The Mindfulness Workout by Iseult White
As a child creativity was my friend. Reading, writing, painting, sewing, piano, and ballet created sanctuary from a childhood punctured by trauma.
But when it came to adulthood I turned away from creativity. I didn’t see a way of making a living out of being creative.
I was on the run from trauma and I believed sanctuary was to be found through a career. A successful career meant money, and money meant safety.
Leaving school I had no idea what to study. Computer science was just moving out of math and engineering departments into an area of study all of its own. My deep love of all things cyberpunk gave me a completely exaggerated and romantic idea of what working with computers would be like, so I signed up for a degree in computer science.
The truth is computers disappointed me. Back then they were nothing like William Gibson’s matrix in Neuromancer. But as a means to an end a degree in computer science certainly did the trick.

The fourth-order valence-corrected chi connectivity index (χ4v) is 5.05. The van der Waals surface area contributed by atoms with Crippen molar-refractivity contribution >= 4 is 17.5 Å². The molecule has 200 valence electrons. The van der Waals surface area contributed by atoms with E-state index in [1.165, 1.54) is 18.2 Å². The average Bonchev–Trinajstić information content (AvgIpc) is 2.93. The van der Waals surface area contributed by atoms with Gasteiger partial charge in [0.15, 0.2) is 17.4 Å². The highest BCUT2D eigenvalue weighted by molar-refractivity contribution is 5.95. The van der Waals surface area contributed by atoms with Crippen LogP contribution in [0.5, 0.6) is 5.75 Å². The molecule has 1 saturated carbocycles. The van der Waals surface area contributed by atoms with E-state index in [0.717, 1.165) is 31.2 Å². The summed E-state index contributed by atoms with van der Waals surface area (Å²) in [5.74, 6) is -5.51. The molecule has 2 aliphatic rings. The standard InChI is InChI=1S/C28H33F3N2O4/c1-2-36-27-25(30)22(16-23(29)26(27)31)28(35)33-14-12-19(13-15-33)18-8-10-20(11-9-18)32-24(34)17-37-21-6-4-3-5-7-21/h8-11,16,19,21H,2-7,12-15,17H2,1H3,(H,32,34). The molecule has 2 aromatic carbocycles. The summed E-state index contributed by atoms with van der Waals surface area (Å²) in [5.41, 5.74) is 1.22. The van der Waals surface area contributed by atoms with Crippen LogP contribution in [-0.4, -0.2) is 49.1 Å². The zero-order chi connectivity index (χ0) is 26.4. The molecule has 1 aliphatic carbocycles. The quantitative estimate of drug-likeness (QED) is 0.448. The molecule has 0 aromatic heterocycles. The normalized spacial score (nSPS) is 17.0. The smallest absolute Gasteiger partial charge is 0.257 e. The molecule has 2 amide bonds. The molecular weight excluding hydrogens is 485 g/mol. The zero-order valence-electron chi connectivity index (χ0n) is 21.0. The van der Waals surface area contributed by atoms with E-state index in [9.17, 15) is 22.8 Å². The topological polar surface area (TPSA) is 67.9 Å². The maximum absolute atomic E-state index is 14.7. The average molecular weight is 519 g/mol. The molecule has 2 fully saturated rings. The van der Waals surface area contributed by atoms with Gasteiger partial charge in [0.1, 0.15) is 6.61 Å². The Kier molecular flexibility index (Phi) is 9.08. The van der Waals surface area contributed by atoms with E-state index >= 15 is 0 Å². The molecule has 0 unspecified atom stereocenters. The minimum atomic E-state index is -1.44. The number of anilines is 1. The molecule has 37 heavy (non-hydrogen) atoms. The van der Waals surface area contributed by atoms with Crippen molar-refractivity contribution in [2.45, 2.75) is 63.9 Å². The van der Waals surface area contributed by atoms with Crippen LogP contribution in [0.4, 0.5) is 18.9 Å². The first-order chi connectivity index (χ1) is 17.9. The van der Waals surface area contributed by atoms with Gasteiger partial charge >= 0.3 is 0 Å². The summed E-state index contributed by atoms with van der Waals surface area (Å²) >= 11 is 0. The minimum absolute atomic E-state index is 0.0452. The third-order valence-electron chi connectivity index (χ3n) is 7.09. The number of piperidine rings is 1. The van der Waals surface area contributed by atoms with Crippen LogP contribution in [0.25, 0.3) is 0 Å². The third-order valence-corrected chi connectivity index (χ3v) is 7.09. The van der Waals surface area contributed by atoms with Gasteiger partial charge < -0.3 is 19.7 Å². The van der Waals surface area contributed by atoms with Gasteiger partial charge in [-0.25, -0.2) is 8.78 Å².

I moved to California. By day I worked hard in Silicon Valley, and by night I played equally hard in San Francisco.
I wrote my first book while working in Silicon Valley. A book about how to design software systems. It was well received and became a university text. I didn’t register it as much of an accomplishment because I didn’t consider it “Writing”. For me Writing (with a capital W) was something artistic and literary, and my book was neither artistic nor literary. It was a tool to further my success, fulfilling that drive towards safety.
Once I felt secure enough in life I turned my attention to dealing with the PTSD that had accompanied me throughout my life. PTSD is an experience of fractured consciousness, terrifying memories that assault the senses with out warning, and a frequent and disorienting dislocation in time and place.
There is no one right answer to resolving PTSD.
It was difficult to find good answers. It was only when I tuned into my own sense of innovation and creativity, and stopped seeking the answers outside, that I found a way of living with and beyond PTSD.